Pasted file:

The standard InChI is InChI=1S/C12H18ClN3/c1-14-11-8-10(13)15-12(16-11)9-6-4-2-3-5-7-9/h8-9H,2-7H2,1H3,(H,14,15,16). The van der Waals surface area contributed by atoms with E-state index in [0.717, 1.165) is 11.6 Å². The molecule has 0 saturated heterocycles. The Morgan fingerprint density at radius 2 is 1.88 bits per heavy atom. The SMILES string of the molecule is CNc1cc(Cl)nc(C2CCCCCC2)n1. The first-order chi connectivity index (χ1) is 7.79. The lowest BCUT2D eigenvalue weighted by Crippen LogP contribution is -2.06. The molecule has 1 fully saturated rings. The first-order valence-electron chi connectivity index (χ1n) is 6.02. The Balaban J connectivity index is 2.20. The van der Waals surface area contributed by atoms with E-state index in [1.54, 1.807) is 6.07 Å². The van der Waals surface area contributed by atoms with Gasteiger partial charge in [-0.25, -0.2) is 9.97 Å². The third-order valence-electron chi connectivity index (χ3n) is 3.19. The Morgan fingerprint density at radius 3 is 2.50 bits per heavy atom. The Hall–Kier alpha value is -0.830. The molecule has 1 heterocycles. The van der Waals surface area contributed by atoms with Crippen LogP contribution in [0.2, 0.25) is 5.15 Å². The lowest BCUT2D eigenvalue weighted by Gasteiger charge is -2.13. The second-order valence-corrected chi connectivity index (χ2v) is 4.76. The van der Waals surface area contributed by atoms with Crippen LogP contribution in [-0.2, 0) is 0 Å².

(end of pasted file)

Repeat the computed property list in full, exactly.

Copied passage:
The standard InChI is InChI=1S/C12H18ClN3/c1-14-11-8-10(13)15-12(16-11)9-6-4-2-3-5-7-9/h8-9H,2-7H2,1H3,(H,14,15,16). The van der Waals surface area contributed by atoms with E-state index in [0.717, 1.165) is 11.6 Å². The molecule has 0 saturated heterocycles. The Morgan fingerprint density at radius 2 is 1.88 bits per heavy atom. The SMILES string of the molecule is CNc1cc(Cl)nc(C2CCCCCC2)n1. The first-order chi connectivity index (χ1) is 7.79. The lowest BCUT2D eigenvalue weighted by Crippen LogP contribution is -2.06. The molecule has 1 fully saturated rings. The first-order valence-electron chi connectivity index (χ1n) is 6.02. The Balaban J connectivity index is 2.20. The van der Waals surface area contributed by atoms with E-state index in [1.54, 1.807) is 6.07 Å². The van der Waals surface area contributed by atoms with Gasteiger partial charge in [-0.25, -0.2) is 9.97 Å². The third-order valence-electron chi connectivity index (χ3n) is 3.19. The Morgan fingerprint density at radius 3 is 2.50 bits per heavy atom. The Hall–Kier alpha value is -0.830. The molecule has 1 heterocycles. The van der Waals surface area contributed by atoms with Crippen LogP contribution in [0.2, 0.25) is 5.15 Å². The lowest BCUT2D eigenvalue weighted by Gasteiger charge is -2.13. The second-order valence-corrected chi connectivity index (χ2v) is 4.76. The van der Waals surface area contributed by atoms with Crippen LogP contribution in [-0.2, 0) is 0 Å².